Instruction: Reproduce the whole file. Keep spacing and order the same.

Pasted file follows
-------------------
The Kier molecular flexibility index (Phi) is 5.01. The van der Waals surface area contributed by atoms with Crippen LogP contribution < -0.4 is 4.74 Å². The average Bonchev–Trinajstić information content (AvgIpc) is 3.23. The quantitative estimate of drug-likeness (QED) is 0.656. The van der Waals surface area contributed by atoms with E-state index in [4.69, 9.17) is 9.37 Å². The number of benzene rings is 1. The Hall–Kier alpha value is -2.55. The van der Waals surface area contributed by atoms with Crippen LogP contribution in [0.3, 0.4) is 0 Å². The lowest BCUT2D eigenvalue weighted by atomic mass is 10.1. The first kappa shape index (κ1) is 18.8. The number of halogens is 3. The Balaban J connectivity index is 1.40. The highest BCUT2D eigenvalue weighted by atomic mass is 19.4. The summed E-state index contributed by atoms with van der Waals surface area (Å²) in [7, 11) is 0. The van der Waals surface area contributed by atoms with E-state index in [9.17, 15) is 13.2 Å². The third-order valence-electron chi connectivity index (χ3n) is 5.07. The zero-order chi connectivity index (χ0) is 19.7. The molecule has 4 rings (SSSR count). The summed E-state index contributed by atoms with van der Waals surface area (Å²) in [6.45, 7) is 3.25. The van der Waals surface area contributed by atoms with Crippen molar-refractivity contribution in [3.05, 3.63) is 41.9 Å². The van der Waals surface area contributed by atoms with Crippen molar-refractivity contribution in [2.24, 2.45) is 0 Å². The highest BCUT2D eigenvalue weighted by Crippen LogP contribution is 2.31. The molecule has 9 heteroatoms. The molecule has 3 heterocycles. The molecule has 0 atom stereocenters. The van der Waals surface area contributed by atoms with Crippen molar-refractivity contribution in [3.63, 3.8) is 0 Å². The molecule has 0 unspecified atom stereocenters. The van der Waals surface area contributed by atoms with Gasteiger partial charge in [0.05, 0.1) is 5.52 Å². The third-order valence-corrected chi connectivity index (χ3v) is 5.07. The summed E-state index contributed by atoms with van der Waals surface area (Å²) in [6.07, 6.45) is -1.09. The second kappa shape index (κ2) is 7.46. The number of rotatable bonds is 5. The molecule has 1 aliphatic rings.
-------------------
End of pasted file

The Kier molecular flexibility index (Phi) is 5.01. The van der Waals surface area contributed by atoms with Crippen LogP contribution < -0.4 is 4.74 Å². The average Bonchev–Trinajstić information content (AvgIpc) is 3.23. The quantitative estimate of drug-likeness (QED) is 0.656. The van der Waals surface area contributed by atoms with E-state index in [4.69, 9.17) is 9.37 Å². The number of benzene rings is 1. The Hall–Kier alpha value is -2.55. The van der Waals surface area contributed by atoms with Crippen LogP contribution in [0.3, 0.4) is 0 Å². The lowest BCUT2D eigenvalue weighted by atomic mass is 10.1. The first kappa shape index (κ1) is 18.8. The number of halogens is 3. The Balaban J connectivity index is 1.40. The highest BCUT2D eigenvalue weighted by atomic mass is 19.4. The summed E-state index contributed by atoms with van der Waals surface area (Å²) in [7, 11) is 0. The van der Waals surface area contributed by atoms with E-state index in [9.17, 15) is 13.2 Å². The third-order valence-electron chi connectivity index (χ3n) is 5.07. The zero-order chi connectivity index (χ0) is 19.7. The molecule has 4 rings (SSSR count). The summed E-state index contributed by atoms with van der Waals surface area (Å²) in [6.45, 7) is 3.25. The van der Waals surface area contributed by atoms with Crippen molar-refractivity contribution in [3.05, 3.63) is 41.9 Å². The van der Waals surface area contributed by atoms with Crippen molar-refractivity contribution in [2.24, 2.45) is 0 Å². The highest BCUT2D eigenvalue weighted by Crippen LogP contribution is 2.31. The molecule has 9 heteroatoms. The molecule has 3 heterocycles. The molecule has 0 atom stereocenters. The van der Waals surface area contributed by atoms with Crippen molar-refractivity contribution in [3.63, 3.8) is 0 Å². The molecule has 0 unspecified atom stereocenters. The van der Waals surface area contributed by atoms with Gasteiger partial charge in [0.05, 0.1) is 5.52 Å². The third-order valence-corrected chi connectivity index (χ3v) is 5.07. The summed E-state index contributed by atoms with van der Waals surface area (Å²) in [6.07, 6.45) is -1.09. The second kappa shape index (κ2) is 7.46. The number of rotatable bonds is 5. The molecule has 1 aliphatic rings.